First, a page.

San Diego Zoo - Elephant Odyssey (Elephants)

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Offline shyguy

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San Diego Zoo - Elephant Odyssey (Elephants)
« on: November 14, 2018, 01:21 PM »
Elephant Odyssey



This is an updated, more in depth tour of the Elephant Odyssey area at the San Diego Zoo. This section opened on May 23, 2009 and features a 2.5 acre elephant habitat. Elephant Odyssey also features sculptures of prehistoric animals from Southern California's ancient past alongside its present day counterparts including lions, jaguars, tapirs, guanacos, cabybaras, camels, and California condors.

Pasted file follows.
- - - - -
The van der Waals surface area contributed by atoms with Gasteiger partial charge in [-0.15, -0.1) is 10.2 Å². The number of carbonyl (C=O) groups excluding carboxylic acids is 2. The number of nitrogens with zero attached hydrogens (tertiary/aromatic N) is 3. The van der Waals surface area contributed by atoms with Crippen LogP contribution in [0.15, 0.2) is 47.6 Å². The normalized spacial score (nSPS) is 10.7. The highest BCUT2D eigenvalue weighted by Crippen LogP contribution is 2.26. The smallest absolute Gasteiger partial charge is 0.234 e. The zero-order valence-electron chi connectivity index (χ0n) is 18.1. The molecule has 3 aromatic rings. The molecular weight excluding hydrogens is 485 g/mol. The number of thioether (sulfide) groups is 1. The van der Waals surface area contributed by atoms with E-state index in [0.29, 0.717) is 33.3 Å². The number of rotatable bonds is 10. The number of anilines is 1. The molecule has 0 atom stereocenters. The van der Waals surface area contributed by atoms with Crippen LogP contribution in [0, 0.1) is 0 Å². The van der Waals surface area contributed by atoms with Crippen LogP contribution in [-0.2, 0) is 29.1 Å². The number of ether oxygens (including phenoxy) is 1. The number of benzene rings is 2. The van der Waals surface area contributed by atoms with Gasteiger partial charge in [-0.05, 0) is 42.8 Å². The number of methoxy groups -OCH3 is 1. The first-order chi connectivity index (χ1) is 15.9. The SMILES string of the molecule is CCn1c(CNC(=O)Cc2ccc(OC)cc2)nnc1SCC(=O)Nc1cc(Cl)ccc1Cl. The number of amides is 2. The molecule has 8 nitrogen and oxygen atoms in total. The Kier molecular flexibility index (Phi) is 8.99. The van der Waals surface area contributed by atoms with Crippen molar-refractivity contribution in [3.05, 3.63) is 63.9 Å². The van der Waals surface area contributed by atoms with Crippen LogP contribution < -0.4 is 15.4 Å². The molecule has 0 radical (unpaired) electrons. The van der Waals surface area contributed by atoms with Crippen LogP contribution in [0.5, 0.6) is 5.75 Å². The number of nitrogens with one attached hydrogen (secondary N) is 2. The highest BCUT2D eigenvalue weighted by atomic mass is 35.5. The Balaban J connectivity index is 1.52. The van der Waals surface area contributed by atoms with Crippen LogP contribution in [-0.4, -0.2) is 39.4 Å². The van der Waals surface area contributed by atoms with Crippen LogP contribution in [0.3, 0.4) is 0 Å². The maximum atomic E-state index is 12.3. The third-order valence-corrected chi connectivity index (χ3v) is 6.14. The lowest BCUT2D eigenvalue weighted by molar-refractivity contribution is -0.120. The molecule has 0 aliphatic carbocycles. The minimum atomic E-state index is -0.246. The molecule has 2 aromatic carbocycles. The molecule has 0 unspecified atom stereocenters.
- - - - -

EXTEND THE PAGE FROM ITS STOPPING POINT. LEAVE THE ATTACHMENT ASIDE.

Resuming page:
The Elephant Odyssey section is based on the animals from Southern California's past. This sign depicts the area as it was 12,000 years ago.



This sign depicts the animals of today.



The most recent addition is not inside the area, but one that takes you to it.



Opened in 2017, the new 70 foot high, 450 foot long Basher Bridge spans one of the zoo's many canyon's, providing a more convenient, and breathtaking, way to get to the Elephant Odyssey. It was dedicated to Army veteran Jim Bashor and his wife, who established the Bashor Family Patriots Fund—an endowment that permanently guarantees that active duty armed forces personnel are granted unlimited admission to both the San Diego Zoo and the San Diego Zoo Safari Park.
« Last Edit: December 07, 2018, 01:25 PM by shyguy »
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Offline shyguy

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Re: San Diego Zoo - Elephant Odyssey (California Condor)